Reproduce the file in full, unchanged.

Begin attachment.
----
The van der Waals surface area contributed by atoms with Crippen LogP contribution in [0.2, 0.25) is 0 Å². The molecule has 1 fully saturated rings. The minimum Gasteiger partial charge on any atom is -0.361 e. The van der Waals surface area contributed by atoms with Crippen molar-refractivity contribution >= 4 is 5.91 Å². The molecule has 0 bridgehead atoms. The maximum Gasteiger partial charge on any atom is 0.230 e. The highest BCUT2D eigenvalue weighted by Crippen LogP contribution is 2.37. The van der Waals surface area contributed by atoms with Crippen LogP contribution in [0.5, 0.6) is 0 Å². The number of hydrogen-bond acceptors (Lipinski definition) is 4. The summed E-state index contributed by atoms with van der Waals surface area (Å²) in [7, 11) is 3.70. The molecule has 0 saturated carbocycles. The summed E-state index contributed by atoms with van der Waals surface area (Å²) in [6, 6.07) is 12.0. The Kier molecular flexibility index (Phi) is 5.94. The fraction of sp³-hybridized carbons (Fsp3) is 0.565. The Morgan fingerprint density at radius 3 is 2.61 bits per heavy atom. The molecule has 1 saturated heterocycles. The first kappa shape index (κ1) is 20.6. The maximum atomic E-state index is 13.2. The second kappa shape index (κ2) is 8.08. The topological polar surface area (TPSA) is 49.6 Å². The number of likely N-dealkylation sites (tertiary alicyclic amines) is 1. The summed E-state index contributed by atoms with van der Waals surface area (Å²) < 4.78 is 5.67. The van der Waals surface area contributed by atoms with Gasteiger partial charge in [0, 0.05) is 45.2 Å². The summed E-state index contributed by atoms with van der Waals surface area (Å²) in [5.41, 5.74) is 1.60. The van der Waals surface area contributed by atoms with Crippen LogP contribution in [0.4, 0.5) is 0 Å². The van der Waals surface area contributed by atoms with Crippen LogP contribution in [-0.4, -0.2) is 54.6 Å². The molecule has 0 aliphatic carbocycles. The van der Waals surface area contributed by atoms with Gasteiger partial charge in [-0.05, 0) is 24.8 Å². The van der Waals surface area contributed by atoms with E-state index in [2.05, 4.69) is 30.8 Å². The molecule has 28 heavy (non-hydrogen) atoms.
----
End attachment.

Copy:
The van der Waals surface area contributed by atoms with Crippen LogP contribution in [0.2, 0.25) is 0 Å². The molecule has 1 fully saturated rings. The minimum Gasteiger partial charge on any atom is -0.361 e. The van der Waals surface area contributed by atoms with Crippen molar-refractivity contribution >= 4 is 5.91 Å². The molecule has 0 bridgehead atoms. The maximum Gasteiger partial charge on any atom is 0.230 e. The highest BCUT2D eigenvalue weighted by Crippen LogP contribution is 2.37. The van der Waals surface area contributed by atoms with Crippen LogP contribution in [0.5, 0.6) is 0 Å². The number of hydrogen-bond acceptors (Lipinski definition) is 4. The summed E-state index contributed by atoms with van der Waals surface area (Å²) in [7, 11) is 3.70. The molecule has 0 saturated carbocycles. The summed E-state index contributed by atoms with van der Waals surface area (Å²) in [6, 6.07) is 12.0. The Kier molecular flexibility index (Phi) is 5.94. The fraction of sp³-hybridized carbons (Fsp3) is 0.565. The Morgan fingerprint density at radius 3 is 2.61 bits per heavy atom. The molecule has 1 saturated heterocycles. The first kappa shape index (κ1) is 20.6. The maximum atomic E-state index is 13.2. The second kappa shape index (κ2) is 8.08. The topological polar surface area (TPSA) is 49.6 Å². The number of likely N-dealkylation sites (tertiary alicyclic amines) is 1. The summed E-state index contributed by atoms with van der Waals surface area (Å²) < 4.78 is 5.67. The van der Waals surface area contributed by atoms with Gasteiger partial charge in [0, 0.05) is 45.2 Å². The summed E-state index contributed by atoms with van der Waals surface area (Å²) in [5.41, 5.74) is 1.60. The van der Waals surface area contributed by atoms with Crippen LogP contribution in [0.4, 0.5) is 0 Å². The van der Waals surface area contributed by atoms with Crippen LogP contribution in [-0.4, -0.2) is 54.6 Å². The molecule has 0 aliphatic carbocycles. The van der Waals surface area contributed by atoms with Gasteiger partial charge in [-0.05, 0) is 24.8 Å². The van der Waals surface area contributed by atoms with E-state index in [2.05, 4.69) is 30.8 Å². The molecule has 28 heavy (non-hydrogen) atoms.